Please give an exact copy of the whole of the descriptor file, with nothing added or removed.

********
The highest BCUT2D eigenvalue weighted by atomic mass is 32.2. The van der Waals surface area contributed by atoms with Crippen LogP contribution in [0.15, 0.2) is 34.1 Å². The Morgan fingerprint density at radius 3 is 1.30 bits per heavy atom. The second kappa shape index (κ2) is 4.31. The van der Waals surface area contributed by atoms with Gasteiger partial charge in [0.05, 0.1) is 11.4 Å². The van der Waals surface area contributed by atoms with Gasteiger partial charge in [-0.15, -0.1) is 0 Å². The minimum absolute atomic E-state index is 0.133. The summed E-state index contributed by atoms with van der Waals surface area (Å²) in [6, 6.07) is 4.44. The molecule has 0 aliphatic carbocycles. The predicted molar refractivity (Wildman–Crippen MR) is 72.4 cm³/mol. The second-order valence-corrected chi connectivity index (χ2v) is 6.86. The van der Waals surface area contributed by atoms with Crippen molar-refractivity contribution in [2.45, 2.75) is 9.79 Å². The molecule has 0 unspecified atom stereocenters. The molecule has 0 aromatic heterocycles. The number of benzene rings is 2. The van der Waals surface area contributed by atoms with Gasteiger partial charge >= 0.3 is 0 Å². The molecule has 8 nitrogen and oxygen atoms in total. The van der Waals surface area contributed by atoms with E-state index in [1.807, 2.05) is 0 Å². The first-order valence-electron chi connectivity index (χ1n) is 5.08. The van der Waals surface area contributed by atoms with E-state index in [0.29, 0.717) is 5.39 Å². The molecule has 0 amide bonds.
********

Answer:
The highest BCUT2D eigenvalue weighted by atomic mass is 32.2. The van der Waals surface area contributed by atoms with Crippen LogP contribution in [0.15, 0.2) is 34.1 Å². The Morgan fingerprint density at radius 3 is 1.30 bits per heavy atom. The second kappa shape index (κ2) is 4.31. The van der Waals surface area contributed by atoms with Gasteiger partial charge in [0.05, 0.1) is 11.4 Å². The van der Waals surface area contributed by atoms with Gasteiger partial charge in [-0.15, -0.1) is 0 Å². The minimum absolute atomic E-state index is 0.133. The summed E-state index contributed by atoms with van der Waals surface area (Å²) in [6, 6.07) is 4.44. The molecule has 0 aliphatic carbocycles. The predicted molar refractivity (Wildman–Crippen MR) is 72.4 cm³/mol. The second-order valence-corrected chi connectivity index (χ2v) is 6.86. The van der Waals surface area contributed by atoms with Crippen molar-refractivity contribution in [2.45, 2.75) is 9.79 Å². The molecule has 0 unspecified atom stereocenters. The molecule has 0 aromatic heterocycles. The number of benzene rings is 2. The van der Waals surface area contributed by atoms with Gasteiger partial charge >= 0.3 is 0 Å². The molecule has 8 nitrogen and oxygen atoms in total. The van der Waals surface area contributed by atoms with E-state index in [1.807, 2.05) is 0 Å². The first-order valence-electron chi connectivity index (χ1n) is 5.08. The van der Waals surface area contributed by atoms with E-state index in [0.29, 0.717) is 5.39 Å². The molecule has 0 amide bonds.